As just about everyone on this campus knows, there are definitely not enough tables to seat the entire student body at lunch. A very large percentage of students are forced to sit and eat elsewhere. Just getting to a table before everybody else requires lots of luck, especially in class schedules, due to the massive hordes of people that it is basically impossible to get through on the way down the stairs. And then, if you by any chance manage to get a table, who’s to say that you will be able to keep it? If you are someone with a small friend group, then large numbers of students will be able to easily force you out of your spot with nothing but intimidation. For middle schoolers, it’s even worse, as most of the students are still older than you, and when you’re still new to the school, somebody who seems like they know what they are doing can be very intimidating. But who really has laid claim to most of the tables? Just what out of the way places do people sit? And is it really a bad thing not to get a table at lunch?
How difficult is it really to find a table at lunch though? I surveyed a number of students from all grade levels, and the results, in my opinion, were rather surprising. Only about 40% of everyone I surveyed ate at a table, everyone else seemed to sit in varied places around the campus. What was more surprising though, was the amount of students who had tried to find a table to sit at, yet came up short. This was about 65% of the students that responded. Most intriguing was the amount of people who were kicked off of tables. With a little over a third of the students that I surveyed saying that they had been, getting a table for lunch seems a lot more difficult. And while most who had gotten kicked off of a table were middle schoolers, it’s still a little absurd when one in every three people who have tried to get a table got ejected from their seat.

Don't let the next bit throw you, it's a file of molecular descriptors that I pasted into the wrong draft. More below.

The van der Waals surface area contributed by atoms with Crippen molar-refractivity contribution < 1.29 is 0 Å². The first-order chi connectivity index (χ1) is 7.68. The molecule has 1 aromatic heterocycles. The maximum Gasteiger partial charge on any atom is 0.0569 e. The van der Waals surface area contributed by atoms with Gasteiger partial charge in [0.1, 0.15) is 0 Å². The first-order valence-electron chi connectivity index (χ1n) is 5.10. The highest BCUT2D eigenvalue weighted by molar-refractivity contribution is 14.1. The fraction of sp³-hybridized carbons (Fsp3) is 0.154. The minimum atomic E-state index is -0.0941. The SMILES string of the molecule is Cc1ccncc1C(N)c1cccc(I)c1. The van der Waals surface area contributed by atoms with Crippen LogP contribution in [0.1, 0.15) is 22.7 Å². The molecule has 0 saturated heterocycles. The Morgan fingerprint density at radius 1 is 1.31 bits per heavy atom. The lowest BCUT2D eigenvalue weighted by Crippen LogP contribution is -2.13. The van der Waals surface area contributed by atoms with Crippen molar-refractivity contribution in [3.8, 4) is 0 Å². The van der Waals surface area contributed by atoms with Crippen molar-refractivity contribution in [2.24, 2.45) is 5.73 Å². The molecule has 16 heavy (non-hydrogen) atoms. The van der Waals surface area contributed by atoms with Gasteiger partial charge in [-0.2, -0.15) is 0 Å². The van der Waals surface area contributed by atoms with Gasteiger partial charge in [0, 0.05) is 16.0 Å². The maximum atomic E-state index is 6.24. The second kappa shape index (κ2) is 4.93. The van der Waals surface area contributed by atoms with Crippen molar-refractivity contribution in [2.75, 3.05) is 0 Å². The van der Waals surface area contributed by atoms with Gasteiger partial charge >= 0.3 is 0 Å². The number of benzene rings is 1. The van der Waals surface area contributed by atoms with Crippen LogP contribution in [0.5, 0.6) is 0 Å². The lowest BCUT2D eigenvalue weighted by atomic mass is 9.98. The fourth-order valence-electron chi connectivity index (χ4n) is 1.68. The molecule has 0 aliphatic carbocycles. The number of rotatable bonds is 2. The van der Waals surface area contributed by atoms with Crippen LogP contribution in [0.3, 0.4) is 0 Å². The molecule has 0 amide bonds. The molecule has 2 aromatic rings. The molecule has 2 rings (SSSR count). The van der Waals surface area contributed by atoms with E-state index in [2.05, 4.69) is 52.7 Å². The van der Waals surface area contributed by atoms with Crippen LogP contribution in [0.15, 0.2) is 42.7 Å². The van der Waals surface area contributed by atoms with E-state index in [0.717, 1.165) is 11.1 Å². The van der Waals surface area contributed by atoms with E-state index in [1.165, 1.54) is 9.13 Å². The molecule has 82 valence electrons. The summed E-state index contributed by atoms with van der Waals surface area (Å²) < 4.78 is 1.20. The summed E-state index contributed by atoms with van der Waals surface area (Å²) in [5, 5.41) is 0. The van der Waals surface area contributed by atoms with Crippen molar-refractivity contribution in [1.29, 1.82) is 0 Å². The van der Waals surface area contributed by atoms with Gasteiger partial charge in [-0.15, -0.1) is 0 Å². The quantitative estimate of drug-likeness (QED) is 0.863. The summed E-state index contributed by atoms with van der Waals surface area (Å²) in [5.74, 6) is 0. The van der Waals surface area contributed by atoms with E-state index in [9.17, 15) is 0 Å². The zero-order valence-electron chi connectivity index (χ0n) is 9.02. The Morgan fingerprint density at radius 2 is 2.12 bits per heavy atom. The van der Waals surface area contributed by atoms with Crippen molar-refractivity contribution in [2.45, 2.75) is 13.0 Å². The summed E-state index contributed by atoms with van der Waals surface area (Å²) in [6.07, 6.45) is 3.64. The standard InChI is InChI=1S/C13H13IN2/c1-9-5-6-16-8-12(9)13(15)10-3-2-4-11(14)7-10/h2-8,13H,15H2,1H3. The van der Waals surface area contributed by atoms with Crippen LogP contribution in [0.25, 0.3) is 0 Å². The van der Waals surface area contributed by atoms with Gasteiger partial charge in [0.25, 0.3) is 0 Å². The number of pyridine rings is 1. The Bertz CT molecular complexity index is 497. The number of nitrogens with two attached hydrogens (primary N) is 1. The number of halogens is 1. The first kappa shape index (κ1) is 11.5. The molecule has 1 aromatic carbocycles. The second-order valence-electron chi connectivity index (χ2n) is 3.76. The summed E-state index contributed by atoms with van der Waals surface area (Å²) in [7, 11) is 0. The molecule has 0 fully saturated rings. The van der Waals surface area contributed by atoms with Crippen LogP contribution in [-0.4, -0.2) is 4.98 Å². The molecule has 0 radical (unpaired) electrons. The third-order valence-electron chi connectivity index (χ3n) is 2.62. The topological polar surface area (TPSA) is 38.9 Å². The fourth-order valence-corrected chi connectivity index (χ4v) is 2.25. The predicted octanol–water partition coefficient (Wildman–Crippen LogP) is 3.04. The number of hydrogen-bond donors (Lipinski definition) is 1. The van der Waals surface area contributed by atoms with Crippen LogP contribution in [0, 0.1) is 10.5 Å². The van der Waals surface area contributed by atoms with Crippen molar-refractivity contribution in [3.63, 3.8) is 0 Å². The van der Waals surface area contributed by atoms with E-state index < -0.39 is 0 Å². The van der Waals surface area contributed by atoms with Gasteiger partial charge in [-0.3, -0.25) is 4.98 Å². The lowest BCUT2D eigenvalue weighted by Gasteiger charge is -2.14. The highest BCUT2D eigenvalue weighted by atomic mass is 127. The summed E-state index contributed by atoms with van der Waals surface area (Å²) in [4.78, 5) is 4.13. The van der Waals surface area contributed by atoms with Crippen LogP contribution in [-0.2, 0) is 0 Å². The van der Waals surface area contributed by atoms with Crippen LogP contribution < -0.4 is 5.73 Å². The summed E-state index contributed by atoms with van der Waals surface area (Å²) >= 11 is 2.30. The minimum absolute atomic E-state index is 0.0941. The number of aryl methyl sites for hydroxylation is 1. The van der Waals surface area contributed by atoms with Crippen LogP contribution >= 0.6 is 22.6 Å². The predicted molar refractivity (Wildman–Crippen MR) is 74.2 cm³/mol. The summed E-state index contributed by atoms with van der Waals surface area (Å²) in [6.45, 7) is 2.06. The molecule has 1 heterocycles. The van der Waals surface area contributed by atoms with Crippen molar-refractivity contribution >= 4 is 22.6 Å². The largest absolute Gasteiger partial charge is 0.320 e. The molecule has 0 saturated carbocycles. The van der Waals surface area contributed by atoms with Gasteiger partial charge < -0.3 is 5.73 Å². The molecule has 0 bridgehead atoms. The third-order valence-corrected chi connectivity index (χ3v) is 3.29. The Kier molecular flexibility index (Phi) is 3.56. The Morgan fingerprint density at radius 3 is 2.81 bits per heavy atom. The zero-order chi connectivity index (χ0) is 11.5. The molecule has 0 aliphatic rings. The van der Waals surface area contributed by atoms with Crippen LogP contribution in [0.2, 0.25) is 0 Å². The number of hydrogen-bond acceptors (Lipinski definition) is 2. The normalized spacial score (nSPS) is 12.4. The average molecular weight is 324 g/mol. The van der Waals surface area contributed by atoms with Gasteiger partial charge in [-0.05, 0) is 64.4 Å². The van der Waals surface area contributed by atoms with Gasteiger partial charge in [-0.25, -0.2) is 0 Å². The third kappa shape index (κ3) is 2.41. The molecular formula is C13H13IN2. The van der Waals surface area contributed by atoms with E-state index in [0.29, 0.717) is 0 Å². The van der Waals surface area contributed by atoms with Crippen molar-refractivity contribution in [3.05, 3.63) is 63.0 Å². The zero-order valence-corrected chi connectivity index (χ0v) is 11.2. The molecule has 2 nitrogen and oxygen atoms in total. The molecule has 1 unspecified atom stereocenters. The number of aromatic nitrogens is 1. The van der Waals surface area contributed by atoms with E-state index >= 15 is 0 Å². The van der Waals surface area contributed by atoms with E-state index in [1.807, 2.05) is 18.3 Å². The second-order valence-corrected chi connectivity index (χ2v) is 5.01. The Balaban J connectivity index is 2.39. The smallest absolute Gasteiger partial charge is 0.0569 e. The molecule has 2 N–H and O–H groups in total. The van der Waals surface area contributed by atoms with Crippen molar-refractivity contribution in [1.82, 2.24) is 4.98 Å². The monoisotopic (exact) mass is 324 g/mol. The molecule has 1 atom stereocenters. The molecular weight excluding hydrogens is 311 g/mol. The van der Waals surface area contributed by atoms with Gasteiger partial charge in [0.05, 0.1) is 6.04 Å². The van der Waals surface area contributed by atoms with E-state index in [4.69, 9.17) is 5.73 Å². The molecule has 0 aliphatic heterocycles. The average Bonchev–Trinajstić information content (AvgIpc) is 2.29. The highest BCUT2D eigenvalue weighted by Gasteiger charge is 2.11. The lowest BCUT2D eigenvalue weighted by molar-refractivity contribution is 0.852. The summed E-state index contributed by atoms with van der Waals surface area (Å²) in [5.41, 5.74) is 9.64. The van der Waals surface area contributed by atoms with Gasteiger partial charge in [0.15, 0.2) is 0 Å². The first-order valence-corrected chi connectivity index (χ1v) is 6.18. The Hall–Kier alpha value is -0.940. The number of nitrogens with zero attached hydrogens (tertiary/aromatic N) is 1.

Where do the people not at tables sit? With over half of students not sitting at a table, it’s no surprise that a lot of people end up finding unique places to seat themselves and eat. Instead of at a table, you might find yourself sitting on a curb, or eating on a field of grass, rather than at one of the tables. Yet with all of the tables taken, lots of people still find common areas to hang out with friends during lunch. Most students who took the survey and didn’t sit at a table said that they sat at one of the benches around the quad, or on one of the tree planters around the quad. Still, classrooms, behind bungalows, and even the library are very viable eating spots. Plus, even if you don’t get a table this year, you’ll have an even better chance the next, especially since you’ll be a year and a grade level older.
All in all, it doesn’t really matter where you sit. While there aren’t enough tables for everyone, there is definitely enough space and unique spots for you and your friends to eat undisturbed. Just because where you eat isn’t with the rest of the school, you will probably still enjoy your spot just the same, if not more.